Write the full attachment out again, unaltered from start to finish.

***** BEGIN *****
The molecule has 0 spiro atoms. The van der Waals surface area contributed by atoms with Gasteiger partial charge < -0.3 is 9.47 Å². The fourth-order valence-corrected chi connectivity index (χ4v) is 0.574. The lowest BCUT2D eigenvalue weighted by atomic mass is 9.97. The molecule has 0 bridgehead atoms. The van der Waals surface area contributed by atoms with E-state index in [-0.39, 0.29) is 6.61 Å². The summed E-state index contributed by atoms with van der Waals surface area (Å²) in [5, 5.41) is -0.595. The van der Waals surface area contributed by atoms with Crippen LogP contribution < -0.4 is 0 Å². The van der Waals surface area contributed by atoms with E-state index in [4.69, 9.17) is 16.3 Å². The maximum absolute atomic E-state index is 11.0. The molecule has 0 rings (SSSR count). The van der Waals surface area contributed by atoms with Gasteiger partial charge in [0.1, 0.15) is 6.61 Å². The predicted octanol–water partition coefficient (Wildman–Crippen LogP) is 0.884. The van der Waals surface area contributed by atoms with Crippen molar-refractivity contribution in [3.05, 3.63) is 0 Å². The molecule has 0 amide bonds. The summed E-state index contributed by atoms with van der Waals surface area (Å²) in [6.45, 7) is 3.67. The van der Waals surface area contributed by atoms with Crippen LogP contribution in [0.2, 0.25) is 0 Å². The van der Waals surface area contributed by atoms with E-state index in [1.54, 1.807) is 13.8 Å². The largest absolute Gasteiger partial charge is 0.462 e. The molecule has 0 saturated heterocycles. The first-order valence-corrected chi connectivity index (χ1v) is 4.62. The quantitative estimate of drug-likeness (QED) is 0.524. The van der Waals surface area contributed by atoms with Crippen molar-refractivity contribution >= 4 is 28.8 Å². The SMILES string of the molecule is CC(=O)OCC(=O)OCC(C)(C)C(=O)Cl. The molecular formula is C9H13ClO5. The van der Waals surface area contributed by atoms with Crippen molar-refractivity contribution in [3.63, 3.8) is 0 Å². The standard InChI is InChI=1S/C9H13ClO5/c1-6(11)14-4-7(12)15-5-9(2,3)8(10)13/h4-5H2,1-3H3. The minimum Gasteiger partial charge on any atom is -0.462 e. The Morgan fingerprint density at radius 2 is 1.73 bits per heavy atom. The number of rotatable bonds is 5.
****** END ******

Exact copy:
The molecule has 0 spiro atoms. The van der Waals surface area contributed by atoms with Gasteiger partial charge < -0.3 is 9.47 Å². The fourth-order valence-corrected chi connectivity index (χ4v) is 0.574. The lowest BCUT2D eigenvalue weighted by atomic mass is 9.97. The molecule has 0 bridgehead atoms. The van der Waals surface area contributed by atoms with E-state index in [-0.39, 0.29) is 6.61 Å². The summed E-state index contributed by atoms with van der Waals surface area (Å²) in [5, 5.41) is -0.595. The van der Waals surface area contributed by atoms with Crippen LogP contribution < -0.4 is 0 Å². The van der Waals surface area contributed by atoms with E-state index in [4.69, 9.17) is 16.3 Å². The maximum absolute atomic E-state index is 11.0. The molecule has 0 rings (SSSR count). The van der Waals surface area contributed by atoms with Gasteiger partial charge in [0.1, 0.15) is 6.61 Å². The predicted octanol–water partition coefficient (Wildman–Crippen LogP) is 0.884. The van der Waals surface area contributed by atoms with Crippen molar-refractivity contribution in [3.05, 3.63) is 0 Å². The molecule has 0 amide bonds. The summed E-state index contributed by atoms with van der Waals surface area (Å²) in [6.45, 7) is 3.67. The van der Waals surface area contributed by atoms with Crippen LogP contribution in [0.2, 0.25) is 0 Å². The van der Waals surface area contributed by atoms with E-state index in [1.54, 1.807) is 13.8 Å². The largest absolute Gasteiger partial charge is 0.462 e. The molecule has 0 saturated heterocycles. The first-order valence-corrected chi connectivity index (χ1v) is 4.62. The quantitative estimate of drug-likeness (QED) is 0.524. The van der Waals surface area contributed by atoms with Crippen molar-refractivity contribution >= 4 is 28.8 Å². The SMILES string of the molecule is CC(=O)OCC(=O)OCC(C)(C)C(=O)Cl. The molecular formula is C9H13ClO5. The van der Waals surface area contributed by atoms with Crippen molar-refractivity contribution in [3.63, 3.8) is 0 Å². The standard InChI is InChI=1S/C9H13ClO5/c1-6(11)14-4-7(12)15-5-9(2,3)8(10)13/h4-5H2,1-3H3. The minimum Gasteiger partial charge on any atom is -0.462 e. The Morgan fingerprint density at radius 2 is 1.73 bits per heavy atom. The number of rotatable bonds is 5.